As for me, in my group this would be a fall worthy moment for the paladin, but I try my best to separate my group norms from others.


Adventure Path Charter Subscriber; Pathfinder Companion Subscriber

jimbones,

I assume we all get they are playing Burnt Offerings

In case some aren't familiar

Burnt Offerings:

In the adventure all goblins are presented as pretty much irredeemably evil and worthy of killing on sight. As others have mentioned, Sandport, which is listed as neutral good , has a bounty on goblin ears. Reading through BO there's only one encounter with goblin woman and they're warriors like the men. There are no goblin children, even evil ones, though there's an option to put them in to mess with (more experienced) players by putting some in. Its pretty clear that PCs can hack their way through ever goblin they meet with no moral consequences, even for paladins, well except maybe for those of Sarenrae.

From what I've read of the paladin player his idea of a paladin and mine don't match up and that he wouldn't eventually fall with cutting him more slack than a paladin deserved. But he needed help and guidance not, to continue your analogy, the ticking incendiary timebomb that was handed to him.


Sub_Zero wrote:
jimibones83 wrote:
But it doesn't matter, and neither does it that goblins in the beastiary and Golarion are evil. They don't have the evil subtype, there for they are not 'kill on sight without question' monsters, not for a paladin anyway.

This specifically I disagree with and think depends entirely on the group in question and how they choose to handle morality in their game.

I think my biggest qualm with statements like that, are that they are absolute without at least acknowledging that, there isn't some hard and fast rule that is actually backs it up. It's an opinion that's being touted as fact.

As for me, in my group this would be a fall worthy moment for the paladin, but I try my best to separate my group norms from others.

Through a select, worthy few shines the power of the divine. Called paladins, these noble souls dedicate their swords and lives to the battle against evil. Knights, crusaders, and law-bringers, paladins seek not just to spread divine justice but to embody the teachings of the virtuous deities they serve. In pursuit of their lofty goals, they adhere to ironclad laws of morality and discipline. As reward for their righteousness, these holy champions are blessed with boons to aid them in their quests: powers to banish evil, heal the innocent, and inspire the faithful. Although their convictions might lead them into conflict with the very souls they would save, paladins weather endless challenges of faith and dark temptations, risking their lives to do right and fighting to bring about a brighter future.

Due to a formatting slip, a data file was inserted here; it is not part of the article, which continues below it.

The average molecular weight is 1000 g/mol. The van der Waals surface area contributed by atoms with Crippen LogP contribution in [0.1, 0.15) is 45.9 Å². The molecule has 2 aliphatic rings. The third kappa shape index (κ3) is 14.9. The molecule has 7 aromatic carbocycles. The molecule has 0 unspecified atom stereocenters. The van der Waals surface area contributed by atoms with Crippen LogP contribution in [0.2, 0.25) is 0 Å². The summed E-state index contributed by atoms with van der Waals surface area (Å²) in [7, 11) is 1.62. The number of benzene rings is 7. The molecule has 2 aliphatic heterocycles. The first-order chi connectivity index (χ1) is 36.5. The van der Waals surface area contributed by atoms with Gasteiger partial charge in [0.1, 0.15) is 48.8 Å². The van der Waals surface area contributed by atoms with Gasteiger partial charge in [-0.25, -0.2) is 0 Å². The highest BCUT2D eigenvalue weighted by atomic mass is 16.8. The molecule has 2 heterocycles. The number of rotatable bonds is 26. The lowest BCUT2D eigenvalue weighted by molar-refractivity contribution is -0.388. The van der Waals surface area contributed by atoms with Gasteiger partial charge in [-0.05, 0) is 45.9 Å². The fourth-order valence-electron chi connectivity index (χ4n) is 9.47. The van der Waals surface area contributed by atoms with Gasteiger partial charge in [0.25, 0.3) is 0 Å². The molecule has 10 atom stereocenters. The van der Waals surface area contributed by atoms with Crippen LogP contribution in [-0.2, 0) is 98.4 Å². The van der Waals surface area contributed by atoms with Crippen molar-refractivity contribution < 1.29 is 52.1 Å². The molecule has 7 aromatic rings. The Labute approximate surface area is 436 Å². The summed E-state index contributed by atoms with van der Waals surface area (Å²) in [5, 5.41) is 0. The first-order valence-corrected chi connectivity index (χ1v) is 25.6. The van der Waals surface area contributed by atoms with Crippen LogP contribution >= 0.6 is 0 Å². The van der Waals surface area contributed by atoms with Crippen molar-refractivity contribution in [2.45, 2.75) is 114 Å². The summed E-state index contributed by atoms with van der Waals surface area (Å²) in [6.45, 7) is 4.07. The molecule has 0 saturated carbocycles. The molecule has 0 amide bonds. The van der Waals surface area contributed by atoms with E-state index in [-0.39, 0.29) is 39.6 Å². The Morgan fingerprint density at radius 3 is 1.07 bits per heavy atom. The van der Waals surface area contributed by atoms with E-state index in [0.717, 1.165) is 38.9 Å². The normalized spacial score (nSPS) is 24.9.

Paladins are suppose to be the north star of good. You may disagree with me, but the above bolded text is the very fabric of what a paladin is actually suppose to be and is the hard and fast rule. An action being simply justifiable is not good enough for a paladin if there is a more exalted one available. This is what it means to "adhere to ironclad laws of morality and discipline". I don't see how it can be taken any other way.


jimibones83 wrote:
the above bolded text is the very fabric of what a paladin is actually suppose to be and is the hard and fast rule.

Actually, that's just flavor text. That is not a 'hard and fast rule' so much as a sexy posterchild to draw you in.

Rogue wrote:
rogues bank on their cunning, skill, and charm to bend fate to their favor.

Rogues can bend fate dude. FATE! They're supernaturally powerful like that. Except you know... They don't actually do that. Just a pile of text meant to make them look cool and attractive! They don't get to use skill, charm, or cunning to literally bend fate.

Ranger wrote: